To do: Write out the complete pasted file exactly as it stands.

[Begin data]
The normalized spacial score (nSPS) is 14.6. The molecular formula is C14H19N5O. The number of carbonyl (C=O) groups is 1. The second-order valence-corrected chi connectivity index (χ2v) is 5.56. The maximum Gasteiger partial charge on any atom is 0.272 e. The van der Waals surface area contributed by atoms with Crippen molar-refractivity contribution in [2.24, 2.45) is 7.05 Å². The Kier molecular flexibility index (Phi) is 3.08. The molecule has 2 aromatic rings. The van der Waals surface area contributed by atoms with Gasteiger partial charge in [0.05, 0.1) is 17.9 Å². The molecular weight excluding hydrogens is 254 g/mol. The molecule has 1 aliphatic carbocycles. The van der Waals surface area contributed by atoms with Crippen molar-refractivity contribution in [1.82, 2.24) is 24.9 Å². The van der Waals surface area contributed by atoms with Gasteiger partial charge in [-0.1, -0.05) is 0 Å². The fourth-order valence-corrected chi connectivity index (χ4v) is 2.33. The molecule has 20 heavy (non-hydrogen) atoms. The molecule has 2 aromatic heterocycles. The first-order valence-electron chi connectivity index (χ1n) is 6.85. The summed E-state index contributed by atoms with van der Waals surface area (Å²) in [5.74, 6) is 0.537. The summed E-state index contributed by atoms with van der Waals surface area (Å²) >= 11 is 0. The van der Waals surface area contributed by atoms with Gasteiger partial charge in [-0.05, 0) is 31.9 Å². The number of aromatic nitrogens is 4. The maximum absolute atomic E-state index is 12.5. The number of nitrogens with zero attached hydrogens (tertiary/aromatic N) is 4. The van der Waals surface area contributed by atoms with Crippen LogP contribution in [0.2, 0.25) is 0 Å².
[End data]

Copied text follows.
The normalized spacial score (nSPS) is 14.6. The molecular formula is C14H19N5O. The number of carbonyl (C=O) groups is 1. The second-order valence-corrected chi connectivity index (χ2v) is 5.56. The maximum Gasteiger partial charge on any atom is 0.272 e. The van der Waals surface area contributed by atoms with Crippen molar-refractivity contribution in [2.24, 2.45) is 7.05 Å². The Kier molecular flexibility index (Phi) is 3.08. The molecule has 2 aromatic rings. The van der Waals surface area contributed by atoms with Gasteiger partial charge in [0.05, 0.1) is 17.9 Å². The molecular weight excluding hydrogens is 254 g/mol. The molecule has 1 aliphatic carbocycles. The van der Waals surface area contributed by atoms with Crippen molar-refractivity contribution in [1.82, 2.24) is 24.9 Å². The van der Waals surface area contributed by atoms with Gasteiger partial charge in [-0.1, -0.05) is 0 Å². The fourth-order valence-corrected chi connectivity index (χ4v) is 2.33. The molecule has 20 heavy (non-hydrogen) atoms. The molecule has 2 aromatic heterocycles. The first-order valence-electron chi connectivity index (χ1n) is 6.85. The summed E-state index contributed by atoms with van der Waals surface area (Å²) in [5.74, 6) is 0.537. The summed E-state index contributed by atoms with van der Waals surface area (Å²) >= 11 is 0. The van der Waals surface area contributed by atoms with Gasteiger partial charge in [-0.05, 0) is 31.9 Å². The number of aromatic nitrogens is 4. The maximum absolute atomic E-state index is 12.5. The number of nitrogens with zero attached hydrogens (tertiary/aromatic N) is 4. The van der Waals surface area contributed by atoms with Crippen LogP contribution in [0.2, 0.25) is 0 Å².